Image

Dahlia (Source: http://en.wikipedia.org/wiki/Dahlia)

If it is indeed the case that these various names and flowers were used with largely similar colour associations, may it be possible that the colours were of equal or deeper symbolic value than the actual flowers themselves. It would be reasonable to explore what these colours would have represented in the traditions which would have given rise to these festivals. The association of colours with spiritual traditions and ritual symbolism is something which exists from ancient times, surviving as well in the younger Judeo-Christian traditions such as Roman Catholicism itself.

 

Wa Dlo

One of the panelists, Mr. Frank Norville raised the point that La Magwit was also known as Wa Dlo(in English: King of the Water or Waters). I am yet to hear any song singing praises to either of the Saint Marguerites and I wonder to what extent the story and significance of these Saints were or are important to these societies. However anyone who has heard songs of La Magwit would have at one time or another heard of Wa Dlo.  But who is Wa Dlo? What is the King of the Waters doing in the middle of a so called ‘flower’ festival? I would like to explore a possibility which even if it may not be the actual root of this aspect of the tradition may point to common roots.

In Ayti(Haiti) there is a powerful lwa(God, Deity, Cosmic principle etc) known as Agoue who comes from the tradition of the Fon people. He is the Lwa of the Seas. He is the ruler of the sea and all within it, including all its endowments; everything on or in it. The symbolic colours of Agoue are blue and white. Flags, table cloths and other decorations for the banquet for Agoue also comply with this colour scheme. Among the lwas who attend the banquet of Agoue is his wife La Sirènn the sea aspect of Ezili according to Leslie Desmangles. [There is another tradition in St. Lucia known as the Maman Dlo which may well be the complement of Wad lo.]

In the absence of anything else with which to make sense out of the Wa Dlo I suggest this Fon lwa which survives in Haiti as one possible place to look for a better understanding of some of the origins of this society and festival.  The people of Fon/Ewe origin should not be a strange place to look given that, as Morgan Dalphinis tells us on page 45 of his book(Caribbean and African Languages) both during the period of enslavement and later with the Neg Ginen, among the origins of the Africans in question(particularly for the field labour) were the Fon/Ewe people of Benin. Some of the other Africans societies from which the enslaved Africans in St. Lucia came were areas now known as Senegal, Congo, Angola, Nigeria and elsewhere. The point here is that it may well be possible to make better sense of these traditions looking at the cultures of some of these varied peoples. While this may not have been as easy in the seventies and eighties, it must be a lot easier to get such understanding now.

Pawlé-a

While he was going on instructing the societies about their own tradition Frank Norville further asked how many of them knew that the hall where the celebrations were kept was also called the Pawlé. According Mr. Norville, pawlé there refers to palace. We also find this as palais within the Orisha tradition which continues to exist in Trinidad. In the book “He had the Power”(a memoir of the well not Orisha Priest Papa Neeza by Frances Henry) we are told that the palais was “where the major part of the ceremony”(pg 23) comprising much singing and drumming took place.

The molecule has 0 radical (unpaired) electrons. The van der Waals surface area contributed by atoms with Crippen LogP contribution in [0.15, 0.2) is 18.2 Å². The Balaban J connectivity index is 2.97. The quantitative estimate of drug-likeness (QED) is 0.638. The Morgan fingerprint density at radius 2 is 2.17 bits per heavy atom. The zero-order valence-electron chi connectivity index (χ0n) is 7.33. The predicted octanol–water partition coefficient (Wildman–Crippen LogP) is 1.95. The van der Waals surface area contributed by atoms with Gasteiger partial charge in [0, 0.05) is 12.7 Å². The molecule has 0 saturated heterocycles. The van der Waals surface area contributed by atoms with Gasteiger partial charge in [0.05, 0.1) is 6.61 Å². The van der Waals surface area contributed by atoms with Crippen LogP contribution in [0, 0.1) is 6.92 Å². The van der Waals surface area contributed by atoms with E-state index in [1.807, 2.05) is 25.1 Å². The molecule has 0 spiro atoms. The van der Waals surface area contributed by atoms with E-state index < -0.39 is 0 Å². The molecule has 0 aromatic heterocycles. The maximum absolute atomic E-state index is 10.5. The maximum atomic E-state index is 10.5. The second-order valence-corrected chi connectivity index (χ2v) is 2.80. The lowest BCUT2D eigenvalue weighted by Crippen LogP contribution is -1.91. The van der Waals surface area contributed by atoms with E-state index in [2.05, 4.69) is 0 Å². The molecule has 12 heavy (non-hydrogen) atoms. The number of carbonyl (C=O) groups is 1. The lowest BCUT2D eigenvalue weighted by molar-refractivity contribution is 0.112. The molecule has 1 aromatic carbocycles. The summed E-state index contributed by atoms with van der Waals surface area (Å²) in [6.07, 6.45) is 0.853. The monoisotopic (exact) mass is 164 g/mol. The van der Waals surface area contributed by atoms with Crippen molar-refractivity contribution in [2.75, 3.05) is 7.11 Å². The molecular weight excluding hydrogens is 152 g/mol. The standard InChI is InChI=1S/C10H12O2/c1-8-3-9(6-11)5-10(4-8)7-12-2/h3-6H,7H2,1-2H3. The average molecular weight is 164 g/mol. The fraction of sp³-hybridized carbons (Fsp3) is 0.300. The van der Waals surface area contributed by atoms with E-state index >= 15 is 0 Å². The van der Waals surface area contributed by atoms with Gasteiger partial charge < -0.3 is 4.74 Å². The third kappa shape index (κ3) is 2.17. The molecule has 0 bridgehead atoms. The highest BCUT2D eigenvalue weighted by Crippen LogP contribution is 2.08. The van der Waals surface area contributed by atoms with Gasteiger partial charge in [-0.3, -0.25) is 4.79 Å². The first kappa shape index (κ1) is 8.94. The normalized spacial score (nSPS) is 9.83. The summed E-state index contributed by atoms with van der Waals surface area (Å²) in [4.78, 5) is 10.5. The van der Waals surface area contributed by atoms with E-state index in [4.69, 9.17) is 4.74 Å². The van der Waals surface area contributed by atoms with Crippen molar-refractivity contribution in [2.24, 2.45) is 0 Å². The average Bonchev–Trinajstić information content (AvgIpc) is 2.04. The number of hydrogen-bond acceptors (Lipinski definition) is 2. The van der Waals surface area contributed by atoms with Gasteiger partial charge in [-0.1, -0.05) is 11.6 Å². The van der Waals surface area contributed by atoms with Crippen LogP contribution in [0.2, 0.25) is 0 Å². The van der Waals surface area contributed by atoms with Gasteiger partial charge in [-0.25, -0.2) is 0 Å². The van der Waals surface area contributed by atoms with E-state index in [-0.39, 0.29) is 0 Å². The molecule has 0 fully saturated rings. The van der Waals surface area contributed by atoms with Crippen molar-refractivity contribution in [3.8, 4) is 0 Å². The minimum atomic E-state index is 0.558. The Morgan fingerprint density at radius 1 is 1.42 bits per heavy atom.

These are some of my questions concerning the “flower festivals”. I think a fuller understanding of these traditions may require a wider examinations both within St. Lucia, the wider African Diaspora where parallels exists and on the African continent itself where many of these traditions would have originated in large measure and where their deeper meanings may still be accessible. What survives within the La Wòz and La Magwit traditions may be part of a wider system whose elements may exist elsewhere in the cultures of St. Lucia sometimes under the term superstition. Parallels elsewhere in the diaspora and on the continent may also help fill out the puzzle.

In a later post I would like to deal with the part of the consultation in which I was present particularly ideas about the way forward.

Sources:

The Flower Festivals of St. Lucia by Hon Msgr Patrick A. B. Anthony, Phd SLC (2009) – Available through Folk Research Centre and Cultural Development Foundation,

The Faces of the Gods: Vodou and Roman Catholicism in Haiti by Leslie Desmangles (1992)

http://www.amazon.com/The-Faces-Gods-Vodou-Catholicism/dp/0807843938/ref=sr_1_sc_1?ie=UTF8&qid=1338137053&sr=8-1-spell

He had the Power: Pa Neezer, The Orisha King of Trinidad: A Personal Memoir by Dr. Frances Henry (2008) – http://www.yorku.ca/fhenry/hehadthepower.htm

Caribbean and African Languages: Social History, Language, Literature and Education by Morgan Dalphinis (1985) – http://www.amazon.com/Caribbean-African-languages-literature-education/dp/0946918074

Links

http://en.wikipedia.org/wiki/Gomphrena_globosa -Gomphrena globosa, Marguerite

http://en.wikipedia.org/wiki/Dahlia – Dahlia

http://en.wikipedia.org/wiki/Bachelor%27s_button -Bachelor’s Button

All Rights to Photos belong to the various sites linked.

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~ by iandiyanola on May 27, 2012.

10 Responses to “La Wòz ek La Magwit’s Strange Saviours: Part One-What was the fuss about?”